We Believe in Dinosaurs

We Believe in Dinosaurs is a 2019 American documentary about the controversy surrounding the construction of the Ark Encounter museum in Williamstown, Kentucky. The museum features a scale model replica of Noah's Ark, its goal is to promote young earth creationism and disprove evolution. Recorded over a four-year period, the film catalogs the project from conception to completion and beyond.[5][6][7]

We Believe in Dinosaurs
We Believe in Dinosaurs poster.jpg
Directed byMonica Long Ross[1][2][3]
Clayton Brown[1][2][3]
Written byMonica Long Ross
Produced byAmy Ellison[1][2]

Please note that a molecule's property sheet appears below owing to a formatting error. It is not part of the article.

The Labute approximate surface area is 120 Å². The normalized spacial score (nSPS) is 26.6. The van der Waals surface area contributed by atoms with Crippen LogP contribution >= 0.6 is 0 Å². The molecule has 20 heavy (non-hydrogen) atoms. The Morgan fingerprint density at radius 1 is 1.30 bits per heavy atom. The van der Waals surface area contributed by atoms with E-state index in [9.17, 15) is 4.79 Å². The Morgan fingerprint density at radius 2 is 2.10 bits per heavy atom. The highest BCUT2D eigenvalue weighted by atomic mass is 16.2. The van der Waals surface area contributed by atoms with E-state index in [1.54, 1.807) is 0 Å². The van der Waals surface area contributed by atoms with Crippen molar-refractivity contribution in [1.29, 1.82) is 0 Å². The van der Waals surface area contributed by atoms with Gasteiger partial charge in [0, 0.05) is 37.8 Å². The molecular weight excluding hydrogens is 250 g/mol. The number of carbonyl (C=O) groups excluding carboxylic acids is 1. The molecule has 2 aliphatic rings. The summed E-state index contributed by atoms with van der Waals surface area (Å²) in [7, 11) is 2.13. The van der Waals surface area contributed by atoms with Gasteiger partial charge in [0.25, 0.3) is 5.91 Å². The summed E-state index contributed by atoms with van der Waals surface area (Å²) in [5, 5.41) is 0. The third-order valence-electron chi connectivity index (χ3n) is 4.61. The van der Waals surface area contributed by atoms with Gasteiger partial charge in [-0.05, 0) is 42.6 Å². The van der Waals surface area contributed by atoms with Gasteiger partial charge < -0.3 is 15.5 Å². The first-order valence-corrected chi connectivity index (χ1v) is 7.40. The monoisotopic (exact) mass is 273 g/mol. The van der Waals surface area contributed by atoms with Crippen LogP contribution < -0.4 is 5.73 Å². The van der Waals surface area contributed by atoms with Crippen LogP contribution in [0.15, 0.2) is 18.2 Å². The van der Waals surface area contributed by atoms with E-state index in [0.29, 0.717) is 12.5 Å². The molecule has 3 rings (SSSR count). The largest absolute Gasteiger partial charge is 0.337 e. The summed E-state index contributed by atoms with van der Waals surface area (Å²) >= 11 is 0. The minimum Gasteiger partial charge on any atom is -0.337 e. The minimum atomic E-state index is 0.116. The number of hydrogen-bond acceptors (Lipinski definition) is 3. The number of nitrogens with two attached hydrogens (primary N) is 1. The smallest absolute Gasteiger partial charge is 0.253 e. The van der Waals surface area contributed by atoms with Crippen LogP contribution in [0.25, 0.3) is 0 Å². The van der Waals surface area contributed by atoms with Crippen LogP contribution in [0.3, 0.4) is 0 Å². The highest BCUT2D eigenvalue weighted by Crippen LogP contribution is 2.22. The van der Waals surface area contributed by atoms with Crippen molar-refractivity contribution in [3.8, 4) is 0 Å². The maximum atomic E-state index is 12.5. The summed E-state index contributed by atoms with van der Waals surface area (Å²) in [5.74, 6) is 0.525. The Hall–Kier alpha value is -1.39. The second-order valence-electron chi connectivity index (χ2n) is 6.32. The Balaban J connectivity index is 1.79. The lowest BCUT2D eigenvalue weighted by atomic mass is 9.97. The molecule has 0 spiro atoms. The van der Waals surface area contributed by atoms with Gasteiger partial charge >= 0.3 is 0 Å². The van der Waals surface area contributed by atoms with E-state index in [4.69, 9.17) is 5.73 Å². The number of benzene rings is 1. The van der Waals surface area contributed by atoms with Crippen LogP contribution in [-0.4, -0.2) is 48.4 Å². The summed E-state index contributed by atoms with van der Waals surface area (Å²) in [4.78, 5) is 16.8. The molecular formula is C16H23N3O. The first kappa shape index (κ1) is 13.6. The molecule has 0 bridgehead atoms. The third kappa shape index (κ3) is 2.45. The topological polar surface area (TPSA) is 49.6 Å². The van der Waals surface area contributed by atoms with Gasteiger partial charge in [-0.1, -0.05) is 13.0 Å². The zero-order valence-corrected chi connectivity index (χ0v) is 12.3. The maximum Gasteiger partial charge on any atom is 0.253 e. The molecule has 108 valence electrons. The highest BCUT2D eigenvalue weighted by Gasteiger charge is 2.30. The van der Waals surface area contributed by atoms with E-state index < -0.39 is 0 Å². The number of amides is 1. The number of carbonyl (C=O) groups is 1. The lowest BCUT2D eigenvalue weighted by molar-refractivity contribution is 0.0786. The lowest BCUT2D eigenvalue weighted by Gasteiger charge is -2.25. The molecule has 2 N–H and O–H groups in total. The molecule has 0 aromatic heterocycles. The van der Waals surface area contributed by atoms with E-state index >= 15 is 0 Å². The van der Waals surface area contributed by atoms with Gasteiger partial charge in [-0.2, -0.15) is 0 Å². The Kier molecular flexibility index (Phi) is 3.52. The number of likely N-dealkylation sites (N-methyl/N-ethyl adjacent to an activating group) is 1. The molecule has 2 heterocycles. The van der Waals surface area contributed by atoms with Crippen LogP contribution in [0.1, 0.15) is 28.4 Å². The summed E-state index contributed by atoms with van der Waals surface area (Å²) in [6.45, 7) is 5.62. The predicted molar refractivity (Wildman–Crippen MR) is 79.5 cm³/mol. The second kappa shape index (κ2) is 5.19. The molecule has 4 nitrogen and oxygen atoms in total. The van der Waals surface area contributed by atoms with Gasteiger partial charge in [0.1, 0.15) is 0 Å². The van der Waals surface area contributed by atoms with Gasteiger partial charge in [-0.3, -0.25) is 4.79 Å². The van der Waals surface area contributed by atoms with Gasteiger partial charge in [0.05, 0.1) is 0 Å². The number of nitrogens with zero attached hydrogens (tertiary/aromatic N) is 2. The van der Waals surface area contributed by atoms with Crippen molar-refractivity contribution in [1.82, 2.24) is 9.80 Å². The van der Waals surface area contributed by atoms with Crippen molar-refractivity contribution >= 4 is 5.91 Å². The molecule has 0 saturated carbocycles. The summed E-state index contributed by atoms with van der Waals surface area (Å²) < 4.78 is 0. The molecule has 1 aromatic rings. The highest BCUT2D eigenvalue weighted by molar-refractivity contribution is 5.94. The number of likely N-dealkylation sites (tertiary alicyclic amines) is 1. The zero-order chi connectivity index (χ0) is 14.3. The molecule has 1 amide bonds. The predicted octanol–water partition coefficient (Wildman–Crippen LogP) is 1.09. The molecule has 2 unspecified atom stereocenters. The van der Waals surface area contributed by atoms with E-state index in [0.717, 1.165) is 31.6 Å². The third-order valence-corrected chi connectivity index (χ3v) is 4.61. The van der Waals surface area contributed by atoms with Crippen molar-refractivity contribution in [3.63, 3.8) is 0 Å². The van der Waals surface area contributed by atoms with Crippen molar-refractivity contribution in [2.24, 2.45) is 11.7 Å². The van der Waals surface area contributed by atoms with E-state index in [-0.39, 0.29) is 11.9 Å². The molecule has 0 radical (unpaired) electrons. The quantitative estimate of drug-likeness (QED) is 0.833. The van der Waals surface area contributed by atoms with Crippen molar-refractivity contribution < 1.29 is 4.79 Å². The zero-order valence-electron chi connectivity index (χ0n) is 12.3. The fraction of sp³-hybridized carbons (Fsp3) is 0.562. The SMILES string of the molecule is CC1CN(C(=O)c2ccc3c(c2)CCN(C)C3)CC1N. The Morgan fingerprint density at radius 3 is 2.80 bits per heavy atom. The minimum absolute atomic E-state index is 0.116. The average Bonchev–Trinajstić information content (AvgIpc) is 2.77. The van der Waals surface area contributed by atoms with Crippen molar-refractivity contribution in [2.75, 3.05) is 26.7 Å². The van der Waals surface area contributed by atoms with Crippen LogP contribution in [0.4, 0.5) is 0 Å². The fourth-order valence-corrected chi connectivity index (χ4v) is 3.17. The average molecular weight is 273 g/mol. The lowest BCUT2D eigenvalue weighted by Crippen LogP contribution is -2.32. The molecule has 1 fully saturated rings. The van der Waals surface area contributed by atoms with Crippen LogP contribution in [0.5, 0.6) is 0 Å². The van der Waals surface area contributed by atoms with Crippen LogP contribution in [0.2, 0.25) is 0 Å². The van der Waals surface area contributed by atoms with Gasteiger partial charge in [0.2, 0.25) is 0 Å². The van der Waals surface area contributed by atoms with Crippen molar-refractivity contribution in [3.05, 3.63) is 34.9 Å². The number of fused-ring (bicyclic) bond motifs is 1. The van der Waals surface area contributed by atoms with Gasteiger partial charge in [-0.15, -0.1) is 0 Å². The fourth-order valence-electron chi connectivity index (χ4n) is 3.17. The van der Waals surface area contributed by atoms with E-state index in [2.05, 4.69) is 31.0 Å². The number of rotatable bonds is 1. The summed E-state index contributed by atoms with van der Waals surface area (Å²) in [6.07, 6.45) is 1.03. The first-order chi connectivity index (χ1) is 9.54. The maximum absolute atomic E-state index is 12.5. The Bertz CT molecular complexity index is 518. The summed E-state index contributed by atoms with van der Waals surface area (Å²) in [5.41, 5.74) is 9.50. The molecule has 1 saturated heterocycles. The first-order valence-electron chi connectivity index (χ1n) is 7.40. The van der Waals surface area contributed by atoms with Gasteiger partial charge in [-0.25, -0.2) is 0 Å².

Monica Long Ross[1][2]
Clayton Brown[1][2]
CinematographyClayton Brown
Edited byClayton Brown[1][2]
Music byKate Simko[2]
Production
company
Release date
  • April 13, 2019 (2019-04-13) (San Francisco International Film Festival)
  • November 19, 2019 (2019-11-19)
[4]
Running time
99 minutes[1][2]
CountryUnited States
LanguageEnglish

According to its directors, Monica Long-Ross and Clayton Brown, the goal of the film is “to spark an important dialogue about the thorny intersection of belief, religion, and science — crossing into the cultural bubbles where so many Americans seem to exist."[1] Their goal is not to convert creationists.[8] They go on to say, “We hope that the film can shine a light on the important science and religion conflicts that we face today, including the increasing incidents of science denial, and what the erosion of the separation of church and state means for America, as well as across the world.”[1]